You know, I’m not sure about having a body, but having a perceptual system,
having a body would be very helpful too. I mean, if you think about human, mimicking human,
you know, but having a perception that seems to be essential so that you can build,
you can accumulate knowledge about the world. So if you can imagine a human completely paralyzed,
and there’s a lot that the human brain could learn, you know, with a paralyzed body.
So if we got a machine that could do that, that would be a big deal.
TK And then the flip side of that, something you see in children and something in machine
learning world is called active learning. Maybe it is also in, is being able to play with the world.
How important for developing System 1 or System 2 do you think it is to play with the world?
To be able to interact with the world?
MG A lot of what you learn is you learn to anticipate the outcomes of your actions. I mean,
you can see that how babies learn it, you know, with their hands, how they learn, you know,
to connect, you know, the movements of their hands with something that clearly is something
that happens in the brain and the ability of the brain to learn new patterns. So, you know,
it’s the kind of thing that you get with artificial limbs, that you connect it and then people learn
to operate the artificial limb, you know, really impressively quickly, at least from what I hear.
So we have a system that is ready to learn the world through action.
TK At the risk of going into way too mysterious of land,
what do you think it takes to build a system like that? Obviously, we’re very far from understanding
how the brain works, but how difficult is it to build this mind of ours?
MG You know, I mean, I think that Jan LeCun’s answer that we don’t know how many mountains
there are, I think that’s a very good answer. I think that, you know, if you look at what Ray
Kurzweil is saying, that strikes me as off the wall. But I think people are much more realistic
than that, where actually Demis Hassabis is and Jan is, and so the people are actually doing the
work fairly realistic, I think. TK To maybe phrase it another way,
from a perspective not of building it, but from understanding it,
how complicated are human beings in the following sense? You know, I work with autonomous vehicles
and pedestrians, so we tried to model pedestrians. How difficult is it to model a human being,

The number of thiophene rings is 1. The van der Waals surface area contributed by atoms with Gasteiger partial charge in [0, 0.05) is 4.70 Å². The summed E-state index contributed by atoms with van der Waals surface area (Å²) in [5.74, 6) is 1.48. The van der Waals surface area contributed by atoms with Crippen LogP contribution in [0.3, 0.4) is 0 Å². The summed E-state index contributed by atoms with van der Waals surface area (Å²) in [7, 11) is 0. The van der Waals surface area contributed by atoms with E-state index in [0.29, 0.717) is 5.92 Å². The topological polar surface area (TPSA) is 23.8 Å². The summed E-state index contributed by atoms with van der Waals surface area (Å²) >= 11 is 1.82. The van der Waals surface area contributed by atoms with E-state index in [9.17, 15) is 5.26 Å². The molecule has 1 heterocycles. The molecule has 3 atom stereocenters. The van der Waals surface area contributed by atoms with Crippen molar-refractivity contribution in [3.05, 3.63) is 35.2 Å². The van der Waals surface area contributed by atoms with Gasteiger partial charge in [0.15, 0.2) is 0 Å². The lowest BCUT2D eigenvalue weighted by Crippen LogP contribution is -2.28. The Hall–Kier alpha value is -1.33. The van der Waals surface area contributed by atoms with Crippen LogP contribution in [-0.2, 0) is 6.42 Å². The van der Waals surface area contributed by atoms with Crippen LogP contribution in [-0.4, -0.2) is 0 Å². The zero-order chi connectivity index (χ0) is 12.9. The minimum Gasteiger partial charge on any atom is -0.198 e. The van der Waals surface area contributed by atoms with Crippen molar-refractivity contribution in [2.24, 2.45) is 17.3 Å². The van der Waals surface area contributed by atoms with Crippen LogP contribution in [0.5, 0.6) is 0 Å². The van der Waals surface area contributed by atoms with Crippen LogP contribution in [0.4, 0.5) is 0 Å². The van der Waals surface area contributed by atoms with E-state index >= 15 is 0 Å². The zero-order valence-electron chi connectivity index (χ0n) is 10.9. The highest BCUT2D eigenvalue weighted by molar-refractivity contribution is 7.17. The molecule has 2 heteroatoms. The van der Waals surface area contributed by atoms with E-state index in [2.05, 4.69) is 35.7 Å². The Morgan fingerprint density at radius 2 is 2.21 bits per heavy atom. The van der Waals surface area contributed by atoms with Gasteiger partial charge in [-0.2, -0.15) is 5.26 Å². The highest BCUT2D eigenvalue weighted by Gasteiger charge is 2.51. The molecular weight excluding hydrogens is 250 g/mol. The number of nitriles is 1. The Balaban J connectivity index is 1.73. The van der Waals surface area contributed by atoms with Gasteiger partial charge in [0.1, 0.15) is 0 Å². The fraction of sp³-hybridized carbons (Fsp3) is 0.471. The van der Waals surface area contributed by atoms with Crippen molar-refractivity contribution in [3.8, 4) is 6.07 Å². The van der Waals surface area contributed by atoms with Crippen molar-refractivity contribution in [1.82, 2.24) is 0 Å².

their perception of the world, the two systems they operate under, sufficiently to be able to
predict whether the pedestrian is going to cross the road or not?
MG I’m, you know, I’m fairly optimistic about that, actually, because what we’re talking about
is a huge amount of information that every vehicle has, and that feeds into one system,
into one gigantic system. And so anything that any vehicle learns becomes part of what the whole
system knows. And with a system multiplier like that, there is a lot that you can do.
So human beings are very complicated, and the system is going to make mistakes, but human
makes mistakes. I think that they’ll be able to, I think they are able to anticipate pedestrians,
otherwise a lot would happen. They’re able to, you know, they’re able to get into a roundabout
and into traffic, so they must know both to expect or to anticipate how people will react
when they’re sneaking in. And there’s a lot of learning that’s involved in that.
RL Currently, the pedestrians are treated as things that cannot be hit, and they’re not
treated as agents with whom you interact in a game theoretic way. So, I mean, it’s not,
it’s a totally open problem, and every time somebody tries to solve it, it seems to be harder
than we think. And nobody’s really tried to seriously solve the problem of that dance,
because I’m not sure if you’ve thought about the problem of pedestrians, but you’re really
putting your life in the hands of the driver.
RL You know, there is a dance, there’s part of the dance that would be quite complicated,
but for example, when I cross the street and there is a vehicle approaching, I look the driver